(1 of 3) Meaningful Lessons: Service Adoption Specialist course for Government Community Clouds

This post has been republished via RSS; it originally appeared at: New blog articles in Microsoft Tech Community.

This article is the first in a series exploring the benefits of the Microsoft Service Adoption framework for Government Community Clouds. Does technical competency matter when driving adoption?


“Technical competence refers to the ability to have the depth of knowledge required to apply specific technology to a business problem to achieve a desired outcome. Without understanding what you can do, how you can do it and the cost of changes you will not be able to judiciously apply technology in your organization.”


This (above) is one of my favorite lessons from the course! Why? Because in the Government Community Clouds, technical capabilities and features are different from commercial and different from each other – for example, in Teams. Knowing the technology and understanding the differences are required to “judiciously apply technology” in our field. We must understand what’s possible in GCC/GGH/DoD to plan and set expectations accordingly; otherwise, we’ll frustrate our end-users and lose credibility with our IT Professionals.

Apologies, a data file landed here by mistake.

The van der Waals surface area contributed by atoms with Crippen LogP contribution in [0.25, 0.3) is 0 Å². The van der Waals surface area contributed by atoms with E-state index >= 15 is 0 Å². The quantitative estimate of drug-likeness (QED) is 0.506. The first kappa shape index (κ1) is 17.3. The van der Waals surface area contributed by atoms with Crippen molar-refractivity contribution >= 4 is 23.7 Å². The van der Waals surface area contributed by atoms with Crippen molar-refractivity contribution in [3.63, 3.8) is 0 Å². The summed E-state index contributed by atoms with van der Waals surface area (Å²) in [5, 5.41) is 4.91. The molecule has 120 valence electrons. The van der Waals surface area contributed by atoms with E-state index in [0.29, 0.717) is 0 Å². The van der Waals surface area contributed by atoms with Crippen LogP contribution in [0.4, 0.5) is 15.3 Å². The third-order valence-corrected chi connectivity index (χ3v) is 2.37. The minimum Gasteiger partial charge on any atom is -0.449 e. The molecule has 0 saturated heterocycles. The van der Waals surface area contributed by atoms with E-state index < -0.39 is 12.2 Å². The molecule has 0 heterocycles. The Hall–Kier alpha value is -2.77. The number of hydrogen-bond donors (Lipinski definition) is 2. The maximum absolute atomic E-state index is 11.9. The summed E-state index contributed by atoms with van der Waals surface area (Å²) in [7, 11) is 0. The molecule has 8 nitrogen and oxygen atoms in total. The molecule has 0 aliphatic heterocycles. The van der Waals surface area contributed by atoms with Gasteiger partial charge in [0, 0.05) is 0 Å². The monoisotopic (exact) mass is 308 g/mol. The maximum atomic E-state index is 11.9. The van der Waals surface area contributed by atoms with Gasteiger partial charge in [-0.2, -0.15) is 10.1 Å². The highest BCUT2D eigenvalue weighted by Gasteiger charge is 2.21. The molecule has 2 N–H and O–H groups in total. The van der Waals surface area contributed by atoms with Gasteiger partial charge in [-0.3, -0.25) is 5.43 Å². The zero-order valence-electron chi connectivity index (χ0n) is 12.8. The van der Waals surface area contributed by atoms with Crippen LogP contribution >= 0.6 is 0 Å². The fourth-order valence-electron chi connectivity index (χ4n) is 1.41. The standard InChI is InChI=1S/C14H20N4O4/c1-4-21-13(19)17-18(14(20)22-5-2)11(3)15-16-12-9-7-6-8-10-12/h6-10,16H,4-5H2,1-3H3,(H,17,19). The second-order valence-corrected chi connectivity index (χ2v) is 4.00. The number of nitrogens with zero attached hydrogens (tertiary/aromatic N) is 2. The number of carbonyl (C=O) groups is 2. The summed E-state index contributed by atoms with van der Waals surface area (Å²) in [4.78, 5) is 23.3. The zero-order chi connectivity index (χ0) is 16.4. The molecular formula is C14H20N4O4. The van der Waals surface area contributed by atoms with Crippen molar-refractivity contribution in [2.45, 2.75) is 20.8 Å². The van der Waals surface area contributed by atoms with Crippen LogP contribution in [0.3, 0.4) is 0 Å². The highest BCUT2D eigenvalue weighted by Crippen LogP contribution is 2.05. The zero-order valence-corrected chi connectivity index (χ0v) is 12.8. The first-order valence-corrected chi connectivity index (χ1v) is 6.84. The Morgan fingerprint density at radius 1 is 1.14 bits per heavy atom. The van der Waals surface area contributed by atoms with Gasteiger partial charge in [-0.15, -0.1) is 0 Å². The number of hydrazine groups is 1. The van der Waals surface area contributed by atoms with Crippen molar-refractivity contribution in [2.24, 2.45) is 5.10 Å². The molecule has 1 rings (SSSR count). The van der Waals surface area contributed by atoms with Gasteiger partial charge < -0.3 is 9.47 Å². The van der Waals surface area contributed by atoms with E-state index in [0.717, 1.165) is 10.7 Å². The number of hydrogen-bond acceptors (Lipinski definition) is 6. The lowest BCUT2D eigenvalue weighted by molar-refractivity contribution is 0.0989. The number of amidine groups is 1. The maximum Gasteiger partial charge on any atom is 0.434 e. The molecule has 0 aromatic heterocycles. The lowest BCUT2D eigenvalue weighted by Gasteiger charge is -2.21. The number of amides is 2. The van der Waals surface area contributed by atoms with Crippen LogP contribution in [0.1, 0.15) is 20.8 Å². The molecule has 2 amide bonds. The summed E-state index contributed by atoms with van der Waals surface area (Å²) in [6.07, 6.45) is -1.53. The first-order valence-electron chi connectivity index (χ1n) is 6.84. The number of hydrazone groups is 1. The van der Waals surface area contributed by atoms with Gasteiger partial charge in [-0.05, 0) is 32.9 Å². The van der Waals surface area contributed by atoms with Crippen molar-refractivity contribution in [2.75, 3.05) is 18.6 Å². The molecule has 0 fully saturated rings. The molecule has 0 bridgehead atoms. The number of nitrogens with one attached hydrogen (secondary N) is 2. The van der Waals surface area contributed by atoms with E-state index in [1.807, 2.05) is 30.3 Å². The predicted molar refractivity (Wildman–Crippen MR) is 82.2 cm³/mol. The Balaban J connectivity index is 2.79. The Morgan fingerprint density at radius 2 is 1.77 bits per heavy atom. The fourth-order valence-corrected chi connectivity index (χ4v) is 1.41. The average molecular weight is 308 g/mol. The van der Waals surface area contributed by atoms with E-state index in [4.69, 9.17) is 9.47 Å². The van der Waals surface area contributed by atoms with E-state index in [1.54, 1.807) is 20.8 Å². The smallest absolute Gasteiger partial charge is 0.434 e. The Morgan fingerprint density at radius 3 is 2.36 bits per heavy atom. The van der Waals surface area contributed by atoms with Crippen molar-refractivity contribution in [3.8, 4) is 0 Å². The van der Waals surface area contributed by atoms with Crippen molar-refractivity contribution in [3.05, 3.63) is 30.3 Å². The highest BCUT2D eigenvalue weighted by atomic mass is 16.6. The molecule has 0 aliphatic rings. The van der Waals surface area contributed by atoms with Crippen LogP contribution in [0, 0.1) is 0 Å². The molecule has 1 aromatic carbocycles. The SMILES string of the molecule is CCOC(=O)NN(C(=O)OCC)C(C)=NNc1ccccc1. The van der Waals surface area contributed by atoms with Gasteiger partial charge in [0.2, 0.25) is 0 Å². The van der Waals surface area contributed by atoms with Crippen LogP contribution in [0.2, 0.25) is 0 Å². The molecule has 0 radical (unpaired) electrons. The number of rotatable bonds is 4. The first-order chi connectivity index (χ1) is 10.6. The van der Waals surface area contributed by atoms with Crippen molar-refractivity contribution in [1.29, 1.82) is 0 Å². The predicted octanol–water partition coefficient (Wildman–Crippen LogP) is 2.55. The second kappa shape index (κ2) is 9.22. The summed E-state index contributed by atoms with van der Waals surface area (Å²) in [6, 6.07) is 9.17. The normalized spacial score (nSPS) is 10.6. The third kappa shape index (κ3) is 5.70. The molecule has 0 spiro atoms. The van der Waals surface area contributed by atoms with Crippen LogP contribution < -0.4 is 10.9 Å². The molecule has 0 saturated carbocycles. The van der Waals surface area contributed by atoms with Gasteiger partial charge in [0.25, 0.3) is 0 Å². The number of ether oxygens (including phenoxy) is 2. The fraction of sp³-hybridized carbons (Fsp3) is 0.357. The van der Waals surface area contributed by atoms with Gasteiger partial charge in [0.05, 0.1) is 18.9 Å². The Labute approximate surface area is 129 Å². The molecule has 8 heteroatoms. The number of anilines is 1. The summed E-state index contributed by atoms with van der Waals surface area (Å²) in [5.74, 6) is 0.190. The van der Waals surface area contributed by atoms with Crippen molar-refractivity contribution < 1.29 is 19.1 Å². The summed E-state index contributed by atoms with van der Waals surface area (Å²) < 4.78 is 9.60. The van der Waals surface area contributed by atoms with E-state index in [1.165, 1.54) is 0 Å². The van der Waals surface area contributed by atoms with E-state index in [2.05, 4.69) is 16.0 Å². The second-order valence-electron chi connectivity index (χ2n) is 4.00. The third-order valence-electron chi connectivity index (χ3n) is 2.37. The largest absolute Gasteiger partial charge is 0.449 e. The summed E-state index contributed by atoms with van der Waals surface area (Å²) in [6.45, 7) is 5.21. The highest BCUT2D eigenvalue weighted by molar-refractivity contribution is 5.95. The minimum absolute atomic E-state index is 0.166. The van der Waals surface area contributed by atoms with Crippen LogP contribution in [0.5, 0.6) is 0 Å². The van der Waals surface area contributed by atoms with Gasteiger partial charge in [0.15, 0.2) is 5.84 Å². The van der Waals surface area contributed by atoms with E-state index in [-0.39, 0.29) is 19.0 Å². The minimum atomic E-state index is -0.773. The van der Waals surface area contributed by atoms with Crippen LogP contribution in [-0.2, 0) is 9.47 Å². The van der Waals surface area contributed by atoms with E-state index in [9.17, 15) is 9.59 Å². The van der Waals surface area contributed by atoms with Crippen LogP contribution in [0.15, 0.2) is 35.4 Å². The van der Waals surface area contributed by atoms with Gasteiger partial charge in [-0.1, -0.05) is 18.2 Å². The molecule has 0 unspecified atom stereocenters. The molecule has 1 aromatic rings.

At Ignite’s Introduction to Microsoft Teams for government with a “ask me anything” session, Rima Reyes (Senior Program Manager, Teams Engineering) and Sankalp Jain (Product Marketing Manager, Teams) shared a “Top Reasons Teams Deployments Succeed” list. The truth from the trenches of “Training was performed out of their [GCC/GGH/DoD] environment (not commercial)” is grounded on the lesson above. Go to ~28:40 mark to hear what they said.


Behavior change (adoption) is often about removing technical difficulties (blockers). Take a moment to listen to FREAKONOMICS Radio’s How to Launch a Behavior-Change Revolution. Key points for me starts at ~27:40 mark or Ctrl + F “By just making it easier” and read what Kahneman said. Making it easy for end-users (by identifying and removing blockers) requires technical competence.


PS: for context, I work as a full-time Service Adoption Specialist in the field (National Security, Civilian, and DoD organizations) focused on Teams, leading some of the largest and fastest adopted Teams deployments in the world. If your experience differs, I’d love to hear about it and learn from it! Thanks in advance.



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